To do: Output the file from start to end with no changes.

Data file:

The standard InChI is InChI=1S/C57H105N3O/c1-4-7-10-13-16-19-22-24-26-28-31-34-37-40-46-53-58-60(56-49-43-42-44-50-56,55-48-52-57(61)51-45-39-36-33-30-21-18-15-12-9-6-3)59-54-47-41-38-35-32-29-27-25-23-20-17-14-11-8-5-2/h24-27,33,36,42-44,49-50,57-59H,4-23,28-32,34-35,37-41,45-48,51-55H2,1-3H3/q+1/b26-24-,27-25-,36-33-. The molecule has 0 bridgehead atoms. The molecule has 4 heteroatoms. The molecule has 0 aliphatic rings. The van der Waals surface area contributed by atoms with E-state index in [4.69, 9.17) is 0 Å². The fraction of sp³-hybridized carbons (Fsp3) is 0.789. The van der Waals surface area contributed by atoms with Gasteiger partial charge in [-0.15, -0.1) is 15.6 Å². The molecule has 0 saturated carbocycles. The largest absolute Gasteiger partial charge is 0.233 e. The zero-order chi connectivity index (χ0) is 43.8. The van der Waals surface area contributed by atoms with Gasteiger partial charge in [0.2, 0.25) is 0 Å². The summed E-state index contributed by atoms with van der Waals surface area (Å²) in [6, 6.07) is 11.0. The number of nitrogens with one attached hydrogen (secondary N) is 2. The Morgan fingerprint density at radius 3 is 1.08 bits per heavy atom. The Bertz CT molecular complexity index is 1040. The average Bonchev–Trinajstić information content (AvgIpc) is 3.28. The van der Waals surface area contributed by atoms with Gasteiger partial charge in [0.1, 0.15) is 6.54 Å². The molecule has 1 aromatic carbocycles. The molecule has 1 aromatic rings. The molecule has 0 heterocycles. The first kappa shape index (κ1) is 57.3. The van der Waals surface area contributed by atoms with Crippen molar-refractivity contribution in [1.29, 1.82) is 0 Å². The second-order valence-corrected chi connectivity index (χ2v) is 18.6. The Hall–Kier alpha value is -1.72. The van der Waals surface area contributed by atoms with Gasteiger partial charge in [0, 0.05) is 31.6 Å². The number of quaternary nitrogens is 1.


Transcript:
The standard InChI is InChI=1S/C57H105N3O/c1-4-7-10-13-16-19-22-24-26-28-31-34-37-40-46-53-58-60(56-49-43-42-44-50-56,55-48-52-57(61)51-45-39-36-33-30-21-18-15-12-9-6-3)59-54-47-41-38-35-32-29-27-25-23-20-17-14-11-8-5-2/h24-27,33,36,42-44,49-50,57-59H,4-23,28-32,34-35,37-41,45-48,51-55H2,1-3H3/q+1/b26-24-,27-25-,36-33-. The molecule has 0 bridgehead atoms. The molecule has 4 heteroatoms. The molecule has 0 aliphatic rings. The van der Waals surface area contributed by atoms with E-state index in [4.69, 9.17) is 0 Å². The fraction of sp³-hybridized carbons (Fsp3) is 0.789. The van der Waals surface area contributed by atoms with Gasteiger partial charge in [-0.15, -0.1) is 15.6 Å². The molecule has 0 saturated carbocycles. The largest absolute Gasteiger partial charge is 0.233 e. The zero-order chi connectivity index (χ0) is 43.8. The van der Waals surface area contributed by atoms with Gasteiger partial charge in [0.2, 0.25) is 0 Å². The summed E-state index contributed by atoms with van der Waals surface area (Å²) in [6, 6.07) is 11.0. The number of nitrogens with one attached hydrogen (secondary N) is 2. The Morgan fingerprint density at radius 3 is 1.08 bits per heavy atom. The Bertz CT molecular complexity index is 1040. The average Bonchev–Trinajstić information content (AvgIpc) is 3.28. The van der Waals surface area contributed by atoms with Gasteiger partial charge in [0.1, 0.15) is 6.54 Å². The molecule has 1 aromatic carbocycles. The molecule has 1 aromatic rings. The molecule has 0 heterocycles. The first kappa shape index (κ1) is 57.3. The van der Waals surface area contributed by atoms with Crippen molar-refractivity contribution in [1.29, 1.82) is 0 Å². The second-order valence-corrected chi connectivity index (χ2v) is 18.6. The Hall–Kier alpha value is -1.72. The van der Waals surface area contributed by atoms with Gasteiger partial charge in [0, 0.05) is 31.6 Å². The number of quaternary nitrogens is 1.